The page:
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How to Improve Your Credit Score

Part of the mortgage qualification process involves credit score. Loan programs have minimum credit score guidelines, and your credit can affect the interest rate you are able to obtain. An ideal situation will have a strong credit score, but we realize that every borrower has unique circumstances.

Getting your credit back together takes a combination of new accounts and time. Here is a step-by-step guide for improving your credit score.

[Read our guide about minimum credit guidelines for loan qualification]

Get 5 new trade lines –

Minimum FICO credit score guidelines

  • VA Loan – 560
  • FHA Loan – 550
  • USDA Loan – 560
  • Conforming – 580

New credit is essential.  You must get 3-4 new revolving accounts (credit cards) and 1-2 installment accounts (personal, car or similar loan).

If you are having trouble with getting new cards or loans, get secured financing.  Local Banks offer secured loans where you put money in a savings account, say $3,000 and then you get a personal loan for $3,000.  The interest rate is about 0.5% to 1%.  When the loan funds, you then have your $3,000 back.  Each monthly payment you make reduced the balance and unencumbers the savings.  At the end of 36 months your will have a great credit score.

Use the cards you have –

Keep all of your credit cards in use, but never let the balance exceed 35 percent of the available credit limit.  The key here is new credit, which is used correctly and never late.

Never close a revolving credit account –

The older and more trade lines you have the better.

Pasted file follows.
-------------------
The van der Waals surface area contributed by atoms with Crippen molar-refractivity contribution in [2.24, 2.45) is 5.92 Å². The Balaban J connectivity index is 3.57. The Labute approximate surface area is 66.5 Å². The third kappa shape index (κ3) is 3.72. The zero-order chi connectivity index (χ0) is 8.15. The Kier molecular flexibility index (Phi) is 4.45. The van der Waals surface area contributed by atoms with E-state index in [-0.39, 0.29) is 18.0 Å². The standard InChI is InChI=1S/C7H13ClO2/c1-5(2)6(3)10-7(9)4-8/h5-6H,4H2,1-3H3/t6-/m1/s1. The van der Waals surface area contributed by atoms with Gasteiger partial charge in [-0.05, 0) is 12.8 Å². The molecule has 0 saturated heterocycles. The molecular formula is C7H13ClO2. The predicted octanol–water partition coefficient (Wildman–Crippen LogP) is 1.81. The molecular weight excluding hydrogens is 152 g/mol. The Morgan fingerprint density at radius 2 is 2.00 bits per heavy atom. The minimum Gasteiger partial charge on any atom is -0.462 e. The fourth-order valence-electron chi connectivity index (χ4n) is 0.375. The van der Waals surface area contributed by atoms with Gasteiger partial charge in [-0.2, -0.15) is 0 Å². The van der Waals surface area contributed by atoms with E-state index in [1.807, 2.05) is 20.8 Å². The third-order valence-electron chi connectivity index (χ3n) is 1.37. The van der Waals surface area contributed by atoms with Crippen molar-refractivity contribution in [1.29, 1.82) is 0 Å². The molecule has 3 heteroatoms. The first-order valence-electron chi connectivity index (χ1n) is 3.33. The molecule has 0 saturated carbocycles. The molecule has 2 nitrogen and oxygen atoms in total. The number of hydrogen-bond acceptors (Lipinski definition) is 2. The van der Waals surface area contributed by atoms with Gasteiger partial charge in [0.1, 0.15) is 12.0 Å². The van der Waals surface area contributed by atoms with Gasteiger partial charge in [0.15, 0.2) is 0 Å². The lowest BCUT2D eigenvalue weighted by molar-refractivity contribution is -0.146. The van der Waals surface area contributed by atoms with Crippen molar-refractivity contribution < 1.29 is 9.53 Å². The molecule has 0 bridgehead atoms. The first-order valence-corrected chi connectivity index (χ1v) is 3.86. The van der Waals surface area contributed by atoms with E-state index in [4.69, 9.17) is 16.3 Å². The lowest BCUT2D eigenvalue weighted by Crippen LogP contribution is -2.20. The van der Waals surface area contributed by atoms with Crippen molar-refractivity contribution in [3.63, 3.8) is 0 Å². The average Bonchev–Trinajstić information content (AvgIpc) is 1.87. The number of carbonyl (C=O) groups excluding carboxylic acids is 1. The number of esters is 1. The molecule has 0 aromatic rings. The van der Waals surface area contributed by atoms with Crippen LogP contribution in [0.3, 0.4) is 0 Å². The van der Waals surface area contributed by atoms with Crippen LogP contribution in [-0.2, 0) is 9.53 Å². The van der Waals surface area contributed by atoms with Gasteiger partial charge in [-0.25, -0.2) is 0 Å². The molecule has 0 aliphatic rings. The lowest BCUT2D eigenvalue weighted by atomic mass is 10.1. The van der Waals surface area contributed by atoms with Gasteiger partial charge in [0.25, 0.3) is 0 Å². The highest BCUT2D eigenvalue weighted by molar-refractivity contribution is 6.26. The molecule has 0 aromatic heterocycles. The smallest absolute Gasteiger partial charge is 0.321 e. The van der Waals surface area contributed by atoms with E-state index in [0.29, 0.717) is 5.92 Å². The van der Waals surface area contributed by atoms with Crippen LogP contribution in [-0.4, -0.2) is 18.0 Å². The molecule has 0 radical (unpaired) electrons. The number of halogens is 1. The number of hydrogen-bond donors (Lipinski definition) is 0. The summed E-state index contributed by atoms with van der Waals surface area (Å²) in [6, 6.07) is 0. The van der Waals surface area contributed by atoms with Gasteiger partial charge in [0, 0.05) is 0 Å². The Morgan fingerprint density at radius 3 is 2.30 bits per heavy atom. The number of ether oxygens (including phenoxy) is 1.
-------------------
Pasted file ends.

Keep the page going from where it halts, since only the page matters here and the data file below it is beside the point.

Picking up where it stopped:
Use someone else for help –

This is a cool trick.  Have your Mom (or another relative or friend) add you to a credit card that she has had for a long time as an co-borrower, this gets you a retroactive reporting from day one of that account opening as if it were yours all along, this will boost your score.

Refinance your car –

A car loan is also a great thing for rebuilding credit.  If you don’t have a car loan, refinance a car for a low loan amount and make payments for 12-24 months.  This has an expense of course, but it is very effective at building credit.

Opt Out –

Visit and complete the opt-out process.  This makes it illegal for anyone to check your credit without your knowledge; as crazy as it sounds, banks do “soft-pulls” on your credit often and you can’t see it, but it hurts your score.  The opt out will also really reduce junk mail and solicitations.

Review your credit report –

Make sure the items reported on your credit report are accurate.  For example, when you go through bankruptcy, banks feel burned and sometimes they will leave accounts showing past due or in collection.  Make sure that everything discharged is listed as such.

Stop checking your credit –

After you get this plan established, don’t run your credit unless it is absolutely necessary.  Inquiries lower your credit score.



Written by Central Coast Lending - Go to Central Coast Lending's Website/Profile